OSFED: The “Other” Eating Disorder Diagnosis
Do you restrict what you eat to small quantities and a narrow variety of foods, but you aren’t sure If it’s anorexia? Do you wake up frequently, feeling you need to eat before you can go back to bed? Do you purge without binge eating? If you are experiencing eating disorder behaviors that don’t quite fall into the categories of Anorexia Nervosa, Bulimia Nervosa, or Binge Eating Disorder, you may have a condition that is classified as Other Specified Feeding and Eating Disorder (OSFED). Formerly known as Eating Disorder Not Otherwise Specified (EDNOS), OSFED was developed to encompass conditions that did not meet diagnostic criteria for Anorexia Nervosa or Bulimia Nervosa but were still significant feeding or eating disorders (American Psychiatric Association, 2013).
Some examples of OSFED include:
- Atypical Anorexia: when someone meets many, but not all, of the diagnostic criteria for anorexia nervosa. For example, an individual might be restricting food intake but may not meet the low weight criteria.
- Bulimia Nervosa of low frequency and/or limited duration: when an individual binges and purges with less frequency than required for a diagnosis of Bulimia Nervosa.
- Binge Eating Disorder of low frequency and/or limited duration: when someone binges less often than typically seen in Binge Eating Disorder.
- Purging Disorder: when an individual engages in purging but does not engage in binge eating.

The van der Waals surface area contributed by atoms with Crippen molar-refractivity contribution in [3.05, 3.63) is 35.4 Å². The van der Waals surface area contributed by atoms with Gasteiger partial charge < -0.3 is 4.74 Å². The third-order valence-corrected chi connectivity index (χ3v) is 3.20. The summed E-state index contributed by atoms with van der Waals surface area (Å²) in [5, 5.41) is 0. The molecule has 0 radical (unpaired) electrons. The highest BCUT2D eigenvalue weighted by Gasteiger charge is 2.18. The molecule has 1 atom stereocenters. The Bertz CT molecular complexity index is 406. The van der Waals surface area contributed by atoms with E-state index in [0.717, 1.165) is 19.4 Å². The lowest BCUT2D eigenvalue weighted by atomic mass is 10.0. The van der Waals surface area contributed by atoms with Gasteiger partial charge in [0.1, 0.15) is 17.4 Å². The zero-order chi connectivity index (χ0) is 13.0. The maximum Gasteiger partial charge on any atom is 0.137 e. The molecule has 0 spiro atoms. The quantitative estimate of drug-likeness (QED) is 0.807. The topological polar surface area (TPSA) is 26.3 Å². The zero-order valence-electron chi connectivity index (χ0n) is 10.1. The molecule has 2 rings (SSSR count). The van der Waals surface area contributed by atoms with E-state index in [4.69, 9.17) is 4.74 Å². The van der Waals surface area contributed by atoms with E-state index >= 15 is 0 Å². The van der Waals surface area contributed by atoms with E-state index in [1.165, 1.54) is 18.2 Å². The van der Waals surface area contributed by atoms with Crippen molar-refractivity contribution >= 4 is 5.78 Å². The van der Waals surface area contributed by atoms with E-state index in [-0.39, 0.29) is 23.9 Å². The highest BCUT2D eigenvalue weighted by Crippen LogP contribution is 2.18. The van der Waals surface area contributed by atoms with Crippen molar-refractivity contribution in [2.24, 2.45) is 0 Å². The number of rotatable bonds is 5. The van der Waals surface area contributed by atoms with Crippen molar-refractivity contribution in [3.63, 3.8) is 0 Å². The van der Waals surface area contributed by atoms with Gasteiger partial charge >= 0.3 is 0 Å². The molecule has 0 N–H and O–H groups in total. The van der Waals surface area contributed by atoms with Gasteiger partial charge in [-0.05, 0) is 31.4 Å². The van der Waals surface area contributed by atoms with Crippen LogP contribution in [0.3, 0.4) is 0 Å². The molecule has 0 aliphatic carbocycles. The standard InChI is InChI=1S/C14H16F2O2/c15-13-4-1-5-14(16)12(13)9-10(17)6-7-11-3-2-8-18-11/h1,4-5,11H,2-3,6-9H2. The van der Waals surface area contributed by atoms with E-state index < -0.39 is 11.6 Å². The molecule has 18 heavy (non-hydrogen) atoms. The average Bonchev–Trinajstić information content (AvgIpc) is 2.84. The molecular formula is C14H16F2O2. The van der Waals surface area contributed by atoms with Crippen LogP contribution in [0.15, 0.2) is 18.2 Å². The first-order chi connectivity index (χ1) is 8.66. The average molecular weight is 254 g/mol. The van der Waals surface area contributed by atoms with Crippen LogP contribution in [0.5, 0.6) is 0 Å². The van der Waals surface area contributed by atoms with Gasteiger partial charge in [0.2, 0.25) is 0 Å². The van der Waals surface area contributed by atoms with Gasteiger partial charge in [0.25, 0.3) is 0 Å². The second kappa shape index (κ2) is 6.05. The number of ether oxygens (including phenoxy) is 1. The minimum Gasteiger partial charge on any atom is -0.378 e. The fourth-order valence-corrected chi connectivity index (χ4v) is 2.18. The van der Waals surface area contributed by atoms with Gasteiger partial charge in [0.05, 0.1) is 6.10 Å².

- Night Eating Syndrome: frequent waking and eating. Can also be when a person engages in excessive food consumption during nighttime.
The warning signs of OSFED are similar to those of other eating disorders and may include:
- Skipping meals
- Developing food rituals
- Weight loss
- Preoccupation with food, weight and body image
- Excessive exercising
- Social withdrawal
- Muscle weakness
- Sleep problems
Because OSFED houses a variety of eating disorders, it is often misunderstood and seen as less severe than other eating disorders. However, OSFED is actually the most common category of eating disorders, “represent[ing] an estimated 32% to 53% of all individuals with eating disorders” (“OSFED: The Other Eating Disorder,” 2018). In addition to being common, it also has a higher mortality rate than Anorexia and Bulimia. (Crow et al., 2009).
The health consequences of OSFED depend on the specific disordered eating behaviors present. So, it is typically recommended that OSFED treatment closely mimic the treatment for the eating disorder it is the most similar to. For example, if a patient suffers from Atypical Anorexia, the treatment used would be similar to treatment used for Anorexia Nervosa. As with any eating disorder, it is recommended that those experiencing symptoms work with a specialized team consisting of a therapist and dietitian and seek treatment as soon as possible. If you or someone you know is experiencing symptoms of OSFED, please reach out to us at 1-888-363-5977. We would be happy to be a part of your recovery.
American Psychiatric Association. (2013). Diagnostic and statistical manual of mental disorders (5th ed.). Arlington, VA: American Psychiatric Publishing
Crow, Scott J., et al. (2009). “Increased Mortality in Bulimia Nervosa and Other Eating Disorders.” American Journal of Psychiatry, vol. 166, no. 12, pp. 1342–1346., doi:10.1176/appi.ajp.2009.09020247.
Muhlheim, L., & Gans, S. (2018, January 20). OSFED: The Other Eating Disorder. Retrieved from http://www.verywellmind.com/osfed-the-other-eating-disorder-1138307
Other Specified Feeding or Eating Disorders. (n.d.). Retrieved from http://www.nedc.com.au/eating-disorders/eating-disorders-explained/types/other-specified-feeding-or-eating-disorders/.